The last few Weeks we have taken the opportunity to stay in the marina and this has given me time to get a couple of jobs done. One simple and the other a bit more major and time consuming.
The first job on my list only took an hour and that was to fit two long fenders at the bow to protect AmyJo a bit more in the locks and when mooring up. This protected area of hull can sometimes catch the armco or concrete bank scraping off the blacking. We hope these fenders will avoid that in future.
|Long fenders protect the hull when mooring and also when in locks|
The next job has taken several days so far and is still on going. When AmyJo was being built we always wanted double glazed portholes Trouble was the only available ones were the top hopper type like these
We were not keen on them and felt they would not look right so had to settle for single glazed ones like these that are fitted
Over the 6 years we have had AmyJo they have served us well but always steamed up and dripped with condensation. My makeshift secondary glazing helped a lot but we were never really happy with them.
Whilst at the Crick boat show this year we found a company called Caldwells who manufacture some very nice and robust portholes that are double glazed, not only that they had an added feature of a thermal break between the inside frame and outside so this would help to reduce condensation further. We were that impressed with them we ordered a set for AmyJo. We took delivery last month.
Taking advantage of some dry weather for the last few days, I have been carefully removing the original portholes and installing the new double glazed units. The difference is amazing even though so far only the Starboard (right) side portholes have been replaced. So far the boat feels a bit warmer but we have not seen any condensation at all!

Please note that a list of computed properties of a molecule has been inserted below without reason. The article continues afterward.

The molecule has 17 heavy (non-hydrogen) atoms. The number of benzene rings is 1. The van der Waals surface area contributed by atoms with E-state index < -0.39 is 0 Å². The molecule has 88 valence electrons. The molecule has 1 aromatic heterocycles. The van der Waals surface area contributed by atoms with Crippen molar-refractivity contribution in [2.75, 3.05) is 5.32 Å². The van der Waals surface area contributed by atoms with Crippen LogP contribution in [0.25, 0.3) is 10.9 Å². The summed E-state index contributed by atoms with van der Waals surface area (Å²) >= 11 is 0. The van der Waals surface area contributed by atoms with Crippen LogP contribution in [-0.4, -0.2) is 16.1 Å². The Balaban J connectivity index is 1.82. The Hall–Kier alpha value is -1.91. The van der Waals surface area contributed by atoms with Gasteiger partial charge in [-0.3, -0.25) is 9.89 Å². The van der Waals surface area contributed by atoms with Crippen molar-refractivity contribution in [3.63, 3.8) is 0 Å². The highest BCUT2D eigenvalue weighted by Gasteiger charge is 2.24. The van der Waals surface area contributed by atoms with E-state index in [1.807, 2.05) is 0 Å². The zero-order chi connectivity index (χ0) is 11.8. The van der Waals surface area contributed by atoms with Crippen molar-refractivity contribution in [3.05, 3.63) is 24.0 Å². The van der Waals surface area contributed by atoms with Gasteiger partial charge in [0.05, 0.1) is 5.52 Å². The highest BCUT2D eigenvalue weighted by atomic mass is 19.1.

So first job was to remove the Aluminium liners. This prooved relatively easy as they were held in place by silicon mastic.
|Liner remooved showing the mastic used to hold it in place|
|Liner removed the fixing clips are revealed.|
The remaining mastic was carefully scraped of with a sharp scraper. Next the fixing clip screws had to be untightened. These were most stubbon as many had the head slots rounded of. Most unscrewed OK but those rounded off had to have the screw drilled out which took ages and several broken drill bits. So far 40% of the eight clips per porthole had to be removed this way.
With the clips removed it then took two of us all our strength to carefully tease the porthole away from the hull. The Stikaflex mastic used was holding them in quite firmly but after a lot of effort pulling and wriggling we managed to pull them off with no damage to the paintwork except for small chips on two of the portholes.
I then carefully cleaned off the remaining mastic from the cabin side with a scraper and cleaned the area with Sikaflex remover to leave a clean surface
The new porthole was then installed using fresh Stikaflex mastic and clips.
|New frame glued in and fresh clips fixed into place|
I now have all the portholes replaced on the Starboard side and will start on the port side tomorrow.
|End result outside|
|And inside though the liner is yet to be fixed permanently|
The glass area is slightly smaller as these new windows have their own metal frame unlike the originals, small price to pay for better thermal quallity.
|Showing the opening window which can then be removed if required|
You may be wondering why the new portholes do not look as shiny as the old ones. This is because they cannot be anodised to give the glossy shine as it destroys the thermal break. Instead we had them powder coated a silver colour though in the photos it looks grey.
|The original portholes|
|The new ones in place.|
It will tske a bit of getting used to the new portholes but we are very pleased with the result. Now to do the other side before the rains return.
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